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Is there a way in Perl to declare that a method can throw an error (or die)?

EDIT: What interests me the most is a way to get the compiler or IDE to tell me I have an unchecked exception somewhere in my code.

I always loved how in Java, a method could handle an Exception and/or throw it. The method signature allows to put "throws MyException", so a good IDE/compiler would know that if you use said method somewhere in your code, you'd have to check for the Exception or declare your function to "throws" the Exception further.

I'm unable to find something alike in Perl. A collegue of mine wrote a method which "dies" on incorrect input, but I forget to eval-if($@) it... offcourse the error was only discovered while a user was running the application.

(offcourse I doubt if there is any existing IDE that could find these kind of things for Perl, but atleast perl -cw should be able to, no?)

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There isn't, not really. There's approximations and hacks to sorta get there. –  Paul Nathan Apr 28 '10 at 7:27
This has been discussed in several questions already: stackoverflow.com/questions/2439966/… (and see the related links there for the others) –  Ether Apr 28 '10 at 14:50

4 Answers 4

up vote 3 down vote accepted

Two potential answers. Pick whichever you like better:

  1. In Perl, this is indicated by the module's POD. There's no way of marking it programmatically, so you need to rely on the documentation instead.

  2. Any method can die, or at least any nontrivial method. It's going to call something else, which probably calls something else, etc., so the only way to guarantee that no exception will be thrown is to trace down through all the levels of (potential) calls to verify that there's nothing there that might die. Much more pragmatic to just assume that exceptions are always a possibility and code accordingly.

Edited to add: As a general rule, Perl5 and static code analysis don't really get along all that well. My understanding is that this is one of the motivations behind the language redesign in Perl6, so you may have better luck there.

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Thanks for confirming there is no (non-trivial) programmatical way of marking it. I was thinking of annotations or something along the lines, but your last sentence in 2. offers a better practice, IMHO - one can't start annotating each existin library. –  Konerak Apr 28 '10 at 11:43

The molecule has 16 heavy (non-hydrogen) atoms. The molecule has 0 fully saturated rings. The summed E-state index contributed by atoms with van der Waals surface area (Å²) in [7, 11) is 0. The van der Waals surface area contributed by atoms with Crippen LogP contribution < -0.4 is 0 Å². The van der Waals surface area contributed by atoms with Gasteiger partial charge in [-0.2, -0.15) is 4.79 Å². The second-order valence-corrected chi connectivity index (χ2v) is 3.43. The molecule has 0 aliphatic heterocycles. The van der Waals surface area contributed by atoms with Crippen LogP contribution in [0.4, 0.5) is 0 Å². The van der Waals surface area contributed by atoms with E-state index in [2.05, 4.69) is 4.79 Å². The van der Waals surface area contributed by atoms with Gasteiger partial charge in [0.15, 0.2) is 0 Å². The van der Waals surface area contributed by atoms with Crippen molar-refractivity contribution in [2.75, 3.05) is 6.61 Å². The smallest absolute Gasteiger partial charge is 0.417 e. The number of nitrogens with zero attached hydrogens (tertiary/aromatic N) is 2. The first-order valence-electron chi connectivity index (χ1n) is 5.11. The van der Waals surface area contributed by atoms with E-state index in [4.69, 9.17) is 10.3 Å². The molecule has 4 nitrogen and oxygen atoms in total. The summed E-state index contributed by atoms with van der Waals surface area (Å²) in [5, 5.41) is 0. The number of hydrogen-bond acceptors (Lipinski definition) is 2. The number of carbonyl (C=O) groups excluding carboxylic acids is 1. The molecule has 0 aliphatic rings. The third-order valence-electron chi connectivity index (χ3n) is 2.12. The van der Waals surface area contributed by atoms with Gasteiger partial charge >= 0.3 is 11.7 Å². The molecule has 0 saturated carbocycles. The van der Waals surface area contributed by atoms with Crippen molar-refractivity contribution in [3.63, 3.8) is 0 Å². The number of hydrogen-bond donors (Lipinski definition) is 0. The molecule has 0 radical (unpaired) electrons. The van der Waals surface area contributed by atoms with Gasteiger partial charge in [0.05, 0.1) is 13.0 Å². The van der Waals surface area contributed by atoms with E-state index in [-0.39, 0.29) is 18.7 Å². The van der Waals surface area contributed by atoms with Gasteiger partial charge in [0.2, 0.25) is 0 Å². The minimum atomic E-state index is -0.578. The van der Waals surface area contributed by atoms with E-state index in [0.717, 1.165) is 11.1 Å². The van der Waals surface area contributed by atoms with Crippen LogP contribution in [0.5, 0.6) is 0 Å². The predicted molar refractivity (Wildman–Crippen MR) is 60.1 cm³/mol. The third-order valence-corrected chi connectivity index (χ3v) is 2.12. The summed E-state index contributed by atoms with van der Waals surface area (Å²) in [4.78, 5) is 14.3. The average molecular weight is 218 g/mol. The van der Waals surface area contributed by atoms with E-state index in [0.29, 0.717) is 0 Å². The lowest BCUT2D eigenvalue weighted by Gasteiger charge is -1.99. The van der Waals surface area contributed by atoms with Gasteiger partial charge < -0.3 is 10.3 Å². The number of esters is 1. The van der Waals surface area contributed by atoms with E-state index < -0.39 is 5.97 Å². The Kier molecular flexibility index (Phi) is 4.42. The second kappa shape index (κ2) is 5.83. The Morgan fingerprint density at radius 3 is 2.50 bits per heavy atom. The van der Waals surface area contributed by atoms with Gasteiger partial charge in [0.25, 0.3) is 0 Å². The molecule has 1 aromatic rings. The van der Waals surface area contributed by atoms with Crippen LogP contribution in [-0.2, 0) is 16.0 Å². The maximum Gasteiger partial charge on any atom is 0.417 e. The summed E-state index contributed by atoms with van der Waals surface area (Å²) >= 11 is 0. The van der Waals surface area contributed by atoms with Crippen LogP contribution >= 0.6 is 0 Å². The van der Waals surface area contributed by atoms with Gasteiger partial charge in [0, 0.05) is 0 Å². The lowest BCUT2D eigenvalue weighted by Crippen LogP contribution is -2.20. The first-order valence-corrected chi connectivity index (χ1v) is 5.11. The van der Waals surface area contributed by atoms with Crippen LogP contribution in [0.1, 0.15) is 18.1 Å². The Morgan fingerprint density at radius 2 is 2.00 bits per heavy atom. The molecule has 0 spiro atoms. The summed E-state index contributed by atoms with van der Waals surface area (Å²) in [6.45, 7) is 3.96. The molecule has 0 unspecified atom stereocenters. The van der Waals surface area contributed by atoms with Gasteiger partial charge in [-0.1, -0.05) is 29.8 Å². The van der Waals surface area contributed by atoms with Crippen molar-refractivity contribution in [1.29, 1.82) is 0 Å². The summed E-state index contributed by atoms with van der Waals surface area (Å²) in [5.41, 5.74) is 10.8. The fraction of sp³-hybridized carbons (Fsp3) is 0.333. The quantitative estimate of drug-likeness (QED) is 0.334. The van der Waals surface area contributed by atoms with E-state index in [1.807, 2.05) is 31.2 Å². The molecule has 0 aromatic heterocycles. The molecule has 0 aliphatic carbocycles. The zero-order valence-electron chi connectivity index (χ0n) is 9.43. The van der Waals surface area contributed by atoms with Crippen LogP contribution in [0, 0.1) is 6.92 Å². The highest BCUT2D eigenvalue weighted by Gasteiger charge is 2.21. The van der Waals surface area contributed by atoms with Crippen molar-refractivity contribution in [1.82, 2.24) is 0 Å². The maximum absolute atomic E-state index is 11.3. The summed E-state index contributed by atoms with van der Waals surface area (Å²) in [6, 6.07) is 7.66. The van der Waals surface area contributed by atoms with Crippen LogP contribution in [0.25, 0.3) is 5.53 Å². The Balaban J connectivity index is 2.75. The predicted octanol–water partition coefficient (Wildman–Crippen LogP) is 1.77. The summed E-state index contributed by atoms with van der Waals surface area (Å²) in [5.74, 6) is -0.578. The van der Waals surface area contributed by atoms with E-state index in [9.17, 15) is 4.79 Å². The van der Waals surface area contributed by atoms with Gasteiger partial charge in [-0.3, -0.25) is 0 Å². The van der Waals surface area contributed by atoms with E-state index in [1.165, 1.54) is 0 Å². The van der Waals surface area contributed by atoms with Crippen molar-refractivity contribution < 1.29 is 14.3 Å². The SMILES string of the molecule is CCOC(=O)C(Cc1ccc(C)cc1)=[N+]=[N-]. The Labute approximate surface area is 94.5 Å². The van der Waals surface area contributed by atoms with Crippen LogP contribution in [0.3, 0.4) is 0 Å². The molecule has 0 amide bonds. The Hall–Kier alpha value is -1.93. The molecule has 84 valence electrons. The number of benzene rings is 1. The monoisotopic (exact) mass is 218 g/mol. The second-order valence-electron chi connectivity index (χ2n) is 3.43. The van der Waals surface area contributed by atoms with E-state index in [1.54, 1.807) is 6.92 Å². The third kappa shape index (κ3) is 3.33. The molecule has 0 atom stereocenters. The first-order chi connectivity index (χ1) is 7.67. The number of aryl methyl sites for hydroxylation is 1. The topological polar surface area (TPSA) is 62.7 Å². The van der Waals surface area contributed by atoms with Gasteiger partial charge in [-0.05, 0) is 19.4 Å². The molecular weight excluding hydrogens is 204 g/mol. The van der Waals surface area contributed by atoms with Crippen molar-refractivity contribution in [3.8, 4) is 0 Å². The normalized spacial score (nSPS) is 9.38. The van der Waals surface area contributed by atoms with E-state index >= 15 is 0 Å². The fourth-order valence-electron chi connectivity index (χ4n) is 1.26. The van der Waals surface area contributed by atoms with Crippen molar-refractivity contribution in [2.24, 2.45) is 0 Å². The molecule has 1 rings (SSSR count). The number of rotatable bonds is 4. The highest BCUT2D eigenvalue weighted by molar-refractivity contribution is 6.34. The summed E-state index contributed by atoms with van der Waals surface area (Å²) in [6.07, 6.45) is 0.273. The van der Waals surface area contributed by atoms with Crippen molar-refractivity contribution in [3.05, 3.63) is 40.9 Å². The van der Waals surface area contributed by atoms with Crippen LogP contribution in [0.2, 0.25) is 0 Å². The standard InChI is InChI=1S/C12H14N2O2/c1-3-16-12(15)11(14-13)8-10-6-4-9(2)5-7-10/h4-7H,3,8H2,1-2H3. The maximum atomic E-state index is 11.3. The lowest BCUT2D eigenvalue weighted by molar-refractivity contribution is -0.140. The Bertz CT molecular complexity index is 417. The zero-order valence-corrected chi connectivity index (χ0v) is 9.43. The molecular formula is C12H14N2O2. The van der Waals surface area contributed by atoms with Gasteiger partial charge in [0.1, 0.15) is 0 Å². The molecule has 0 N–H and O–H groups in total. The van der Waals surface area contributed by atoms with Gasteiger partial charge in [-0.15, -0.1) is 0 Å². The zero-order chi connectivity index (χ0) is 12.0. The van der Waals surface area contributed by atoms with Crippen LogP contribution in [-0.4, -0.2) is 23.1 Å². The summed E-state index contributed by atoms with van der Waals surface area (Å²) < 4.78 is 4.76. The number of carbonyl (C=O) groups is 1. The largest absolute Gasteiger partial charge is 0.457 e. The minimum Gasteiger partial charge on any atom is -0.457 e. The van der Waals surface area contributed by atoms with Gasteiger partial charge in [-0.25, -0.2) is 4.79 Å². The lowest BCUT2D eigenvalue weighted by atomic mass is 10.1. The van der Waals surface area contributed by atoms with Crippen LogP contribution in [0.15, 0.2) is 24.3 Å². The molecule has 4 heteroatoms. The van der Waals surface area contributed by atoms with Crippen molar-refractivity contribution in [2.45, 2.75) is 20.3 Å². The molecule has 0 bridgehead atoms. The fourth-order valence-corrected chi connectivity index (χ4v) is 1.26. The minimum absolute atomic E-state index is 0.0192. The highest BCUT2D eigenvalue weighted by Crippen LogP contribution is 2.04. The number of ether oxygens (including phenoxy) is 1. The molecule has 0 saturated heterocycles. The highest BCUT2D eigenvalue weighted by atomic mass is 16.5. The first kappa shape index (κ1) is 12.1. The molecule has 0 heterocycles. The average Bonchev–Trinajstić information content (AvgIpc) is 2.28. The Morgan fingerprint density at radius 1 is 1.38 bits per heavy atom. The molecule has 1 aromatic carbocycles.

Not seen anything like this but perhaps subroutine attributes may get your part of the way?

Here is a small proof of concept using Attribute::Handlers


package ThrowsExceptionHandler;
use Modern::Perl;
use Attribute::Handlers;

our @subs;

sub ThrowsException :ATTR(CODE) {
    push @subs, {
        package  => $_[0],
        symbol   => $_[1],
        subname  => *{$_[1]}{NAME},
        referent => $_[2],
        attr     => $_[3],
        data     => $_[4],
        phase    => $_[5],
        filename => $_[6],
        linenum  => $_[7],

sub does_throw {
    my ($class, $subname) = @_;
    (grep { $_->{subname} eq $subname } @subs) ? 1 : 0;



use Modern::Perl;
use base qw(ThrowsExceptionHandler);

sub baz :ThrowsException {
    die "Throws error";

sub foo {
    warn "warning only";

say ThrowsExceptionHandler->does_throw( 'baz' );  # => 1
say ThrowsExceptionHandler->does_throw( 'foo' );  # => 0

Perhaps (a mixture of) PPI, Perl::Critic and/or Padre can be adapted to use something like this?


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Good idea, but uuugh. Attribute::Handlers. :) And I say that as the guy with the most recent release of said module in his CPAN directory. –  tsee Apr 28 '10 at 15:17

Have you checked CPAN? Error::TryCatch is one option, Exception::Class is another, etc. etc.

Also, see Object Oriented Exception Handling in Perl.

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@Konerak: "unchecked" exceptions are not evil. Sometimes what you need to do is die, and there's no automatic reason why that needs to be caught. –  Ether Apr 28 '10 at 14:51

from document "Exceptions"

  1. $@ doesn't tell us where the error occurred

  2. We can get around this with a custom function:

    sub throw { my $mess = join('', @_); $mess =~ s/\n?$/\n/; my $i = 1; local $" = "', '"; package DB; while (my @parts = caller($i++)) { my $q; $q = "'" if @DB::args; $mess .= " -> $parts3" . " at $parts1 line $parts2\n"; } die $mess; }

With that you can also take references from "CPAN" and "Object Oriented Exception Handling in Perl"

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Please Please please, add comment for downvote. I want to know what i misunderstood. –  Space Apr 28 '10 at 9:02
I'm not the downvoter, but I suspect that the reason you got downvoted is that the OP asked "how can I determine whether a given method's defined set of behaviors includes the possibility that it might throw an exception" and your answer does not address this question. –  Dave Sherohman Apr 28 '10 at 10:22
Thanks Dave, really appreciate your response. –  Space Apr 28 '10 at 10:37

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